Mike: In general practice it’s not unusual to have a business ethos because of our independent contractor status. We’re responsible for employees and running an organisation and from my perspective it brings huge positives.
In other sectors, despite a lot of emphasis on trying operate like a business, it is fundamentally different as the ownership does not lie with key individuals. Some might argue that’s a good thing, others might argue that affects productivity and commitment. Its complex but I fully believe we, and indirectly, our patients have benefited from the ownership and commitment of the partners at Haxby Group.
Mike: Not much! The organisations I work in have a sense of shared ownership, shared responsibility and trust. I see GPs who are in a very different state: their morale is low and they’re under huge pressure. Being willing to try different things has protected us and managed our workload. Of course things are never going to be perfect but we feel like we are moving in a good direction.
I think we have benefited from a proactive approach – involvement with patients, with our staff and with the wider health and social care community, locally regionally and nationally.
Mike: I’ve heard phrases like ‘game-changer’ being used. It could be, but I think there’s still a lot of detail to come. There’s resource attached to it and it talks about workforce transformation, so it’s got potential. At Haxby, we’ve got this network structure already in place, so we’re well positioned to take it on the next step. I believe that a collaborative approach to service provision is right.
My hope is that we can really embrace a ‘bottom up’ culture and although those who really know the populations they serve to co-design service with population.
Mike: I’d like to see the NHS developing its own talent, but the question is how we use workforce and digital transformation to manage to release leadership capability.
External consultants can come in and innovate. Sometimes they tell you what you already knew but haven’t got the time and ability to do. I would love to see that talent emerge from within.
Mike: In 2014 only two to three per cent of our practice nurses were under the age of 40. Now we’ve got more in their 20’s than any other age group. It feels really exciting and dynamic.
At the RCGP we are really trying to work with our younger members from university right through to mid-career. We have a long way to go to get things right but we are listening and as important we want to do things differently. I am excited to see what the next few years bring.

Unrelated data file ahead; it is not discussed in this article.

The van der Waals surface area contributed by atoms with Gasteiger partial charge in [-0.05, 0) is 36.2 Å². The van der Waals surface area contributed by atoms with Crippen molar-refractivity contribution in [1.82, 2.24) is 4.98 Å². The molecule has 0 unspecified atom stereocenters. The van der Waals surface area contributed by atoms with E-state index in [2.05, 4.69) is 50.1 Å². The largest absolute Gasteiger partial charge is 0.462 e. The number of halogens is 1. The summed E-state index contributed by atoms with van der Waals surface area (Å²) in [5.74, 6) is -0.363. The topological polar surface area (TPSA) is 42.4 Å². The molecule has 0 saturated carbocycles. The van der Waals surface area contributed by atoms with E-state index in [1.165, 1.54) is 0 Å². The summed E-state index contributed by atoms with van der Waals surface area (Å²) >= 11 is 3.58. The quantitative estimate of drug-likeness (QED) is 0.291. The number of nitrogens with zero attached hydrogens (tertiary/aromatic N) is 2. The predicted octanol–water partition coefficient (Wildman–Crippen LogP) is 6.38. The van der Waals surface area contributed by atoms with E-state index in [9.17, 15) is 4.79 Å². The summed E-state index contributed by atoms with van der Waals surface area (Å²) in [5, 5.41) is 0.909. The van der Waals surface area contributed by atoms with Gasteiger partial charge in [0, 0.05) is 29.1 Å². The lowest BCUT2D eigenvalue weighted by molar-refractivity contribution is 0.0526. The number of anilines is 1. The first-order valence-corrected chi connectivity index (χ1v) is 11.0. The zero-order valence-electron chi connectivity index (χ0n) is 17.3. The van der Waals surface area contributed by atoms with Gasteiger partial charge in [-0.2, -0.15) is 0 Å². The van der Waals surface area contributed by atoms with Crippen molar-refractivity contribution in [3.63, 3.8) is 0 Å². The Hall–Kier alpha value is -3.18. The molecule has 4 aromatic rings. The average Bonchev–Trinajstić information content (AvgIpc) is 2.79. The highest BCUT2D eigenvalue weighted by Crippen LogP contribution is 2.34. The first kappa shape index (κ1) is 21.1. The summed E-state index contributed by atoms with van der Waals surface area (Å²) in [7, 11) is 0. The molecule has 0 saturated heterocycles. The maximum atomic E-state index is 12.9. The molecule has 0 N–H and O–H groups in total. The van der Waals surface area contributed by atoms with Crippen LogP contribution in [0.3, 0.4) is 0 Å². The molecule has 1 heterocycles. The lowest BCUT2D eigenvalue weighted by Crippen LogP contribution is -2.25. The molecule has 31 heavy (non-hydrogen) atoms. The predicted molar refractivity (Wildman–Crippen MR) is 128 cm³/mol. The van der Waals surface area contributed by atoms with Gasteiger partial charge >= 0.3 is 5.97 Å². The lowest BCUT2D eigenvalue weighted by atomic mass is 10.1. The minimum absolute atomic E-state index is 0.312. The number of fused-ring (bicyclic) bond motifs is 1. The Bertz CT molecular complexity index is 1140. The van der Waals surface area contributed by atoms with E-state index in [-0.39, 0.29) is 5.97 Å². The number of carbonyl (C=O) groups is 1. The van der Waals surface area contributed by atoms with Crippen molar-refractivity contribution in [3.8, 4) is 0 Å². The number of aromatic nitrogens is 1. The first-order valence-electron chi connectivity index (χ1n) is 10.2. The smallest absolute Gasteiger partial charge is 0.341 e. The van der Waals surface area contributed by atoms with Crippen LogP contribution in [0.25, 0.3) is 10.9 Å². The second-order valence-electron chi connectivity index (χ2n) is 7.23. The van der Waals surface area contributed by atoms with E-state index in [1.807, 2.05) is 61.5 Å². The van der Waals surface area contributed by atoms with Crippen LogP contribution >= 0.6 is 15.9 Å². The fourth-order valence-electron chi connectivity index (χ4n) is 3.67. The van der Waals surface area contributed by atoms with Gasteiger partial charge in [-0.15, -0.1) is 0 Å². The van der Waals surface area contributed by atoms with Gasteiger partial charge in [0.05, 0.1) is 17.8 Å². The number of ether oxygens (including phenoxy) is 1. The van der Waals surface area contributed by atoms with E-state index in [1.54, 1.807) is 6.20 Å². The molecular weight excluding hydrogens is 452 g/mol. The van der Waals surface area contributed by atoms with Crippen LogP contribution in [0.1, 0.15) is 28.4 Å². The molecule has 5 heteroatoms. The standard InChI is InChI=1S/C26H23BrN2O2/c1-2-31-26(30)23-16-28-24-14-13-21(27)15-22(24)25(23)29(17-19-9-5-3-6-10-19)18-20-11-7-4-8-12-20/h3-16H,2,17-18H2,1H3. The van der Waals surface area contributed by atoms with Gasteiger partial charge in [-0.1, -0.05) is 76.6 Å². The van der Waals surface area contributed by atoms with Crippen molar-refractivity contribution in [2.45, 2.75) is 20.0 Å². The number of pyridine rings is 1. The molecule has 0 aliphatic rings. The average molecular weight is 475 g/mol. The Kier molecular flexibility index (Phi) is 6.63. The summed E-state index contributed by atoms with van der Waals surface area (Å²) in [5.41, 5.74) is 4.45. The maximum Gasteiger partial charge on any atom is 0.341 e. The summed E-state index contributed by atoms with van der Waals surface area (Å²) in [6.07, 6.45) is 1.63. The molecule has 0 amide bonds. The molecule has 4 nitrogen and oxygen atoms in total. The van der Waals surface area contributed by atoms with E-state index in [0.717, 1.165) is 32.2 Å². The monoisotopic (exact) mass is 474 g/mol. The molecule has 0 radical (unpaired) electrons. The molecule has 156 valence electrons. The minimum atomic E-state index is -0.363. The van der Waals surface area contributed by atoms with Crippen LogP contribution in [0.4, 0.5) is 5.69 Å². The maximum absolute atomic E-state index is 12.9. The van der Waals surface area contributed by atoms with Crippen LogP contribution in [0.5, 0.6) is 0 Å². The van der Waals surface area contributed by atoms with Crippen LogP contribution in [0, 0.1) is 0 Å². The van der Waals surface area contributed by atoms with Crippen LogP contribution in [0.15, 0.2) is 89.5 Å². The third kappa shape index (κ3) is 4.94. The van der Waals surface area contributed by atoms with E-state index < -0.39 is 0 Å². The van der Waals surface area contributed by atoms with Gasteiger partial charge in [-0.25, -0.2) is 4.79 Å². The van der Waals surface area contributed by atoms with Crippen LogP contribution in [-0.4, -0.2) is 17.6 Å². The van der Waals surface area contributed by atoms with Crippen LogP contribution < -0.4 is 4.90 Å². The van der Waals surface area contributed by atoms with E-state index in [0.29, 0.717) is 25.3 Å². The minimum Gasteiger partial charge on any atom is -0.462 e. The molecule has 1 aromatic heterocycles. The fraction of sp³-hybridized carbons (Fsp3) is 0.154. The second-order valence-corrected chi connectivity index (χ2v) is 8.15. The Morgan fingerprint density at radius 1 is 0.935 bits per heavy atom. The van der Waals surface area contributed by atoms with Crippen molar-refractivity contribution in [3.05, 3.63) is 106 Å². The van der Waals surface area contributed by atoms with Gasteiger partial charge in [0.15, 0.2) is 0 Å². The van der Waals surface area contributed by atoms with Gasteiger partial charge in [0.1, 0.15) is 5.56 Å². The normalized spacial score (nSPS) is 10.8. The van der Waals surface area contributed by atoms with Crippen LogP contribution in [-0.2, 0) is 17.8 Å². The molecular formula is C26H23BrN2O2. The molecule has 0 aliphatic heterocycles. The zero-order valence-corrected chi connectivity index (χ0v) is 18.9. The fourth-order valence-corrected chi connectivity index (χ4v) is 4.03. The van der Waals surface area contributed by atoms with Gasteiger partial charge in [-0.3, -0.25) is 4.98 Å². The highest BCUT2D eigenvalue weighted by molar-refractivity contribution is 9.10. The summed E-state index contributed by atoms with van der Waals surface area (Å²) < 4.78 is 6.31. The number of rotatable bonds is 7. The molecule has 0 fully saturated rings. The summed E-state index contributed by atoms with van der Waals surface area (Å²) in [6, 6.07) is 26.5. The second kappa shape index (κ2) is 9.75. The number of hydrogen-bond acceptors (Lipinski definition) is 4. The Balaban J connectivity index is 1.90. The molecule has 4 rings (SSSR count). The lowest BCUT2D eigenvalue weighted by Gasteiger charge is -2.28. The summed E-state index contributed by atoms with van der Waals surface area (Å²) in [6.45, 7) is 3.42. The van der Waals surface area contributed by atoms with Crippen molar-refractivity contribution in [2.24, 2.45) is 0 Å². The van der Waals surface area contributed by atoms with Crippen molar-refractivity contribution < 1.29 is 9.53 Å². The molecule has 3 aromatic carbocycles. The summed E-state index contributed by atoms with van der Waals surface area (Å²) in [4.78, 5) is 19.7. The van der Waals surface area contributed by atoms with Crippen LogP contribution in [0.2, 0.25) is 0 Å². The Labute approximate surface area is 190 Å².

Mike: I’m pretty convinced that the way we’ve provided General Practice for the last 70 years cannot be the way we do it for the next 70 years. I believe we must be pragmatically optimistic and be prepared to think differently.
In the NHS people are asked to work harder and harder and harder with the same resources. Ultimately the quality of the service will be affected. We need to start thinking about workforce transformation to allow fewer, much longer consultations to give them head space to make proper decisions. Technology will also be important moving forward – we must ensure we get the basics right whilst trying to innovate. Whatever we do must have patients at the heart of it.
It was fascinating learn more about Mike’s passion for finding structural, technical and workforce solutions that unlock excellent clinical care and allow leadership talent to thrive to thrive.
I think we can learn a lot from the way Mike talks about actively tackling business problems and striving for improvements in practice, while not letting perfectionism stand in the way of progress.
Tara Humphrey is the founder of THC Primary Care, a leading healthcare consultancy specialising in workforce transformation and the only consultancy to have worked with 11 Training Hubs across South London, Kent, Surrey and Sussex.
Tara and her team also work with GP federations supporting the implementation of clinical services.
Tara has over 20 years of project management and business development experience across the private and public sector and has an MBA in Leadership and Management in Healthcare, is published in the London Journal of Primary Care and is the author of over 100 blogs.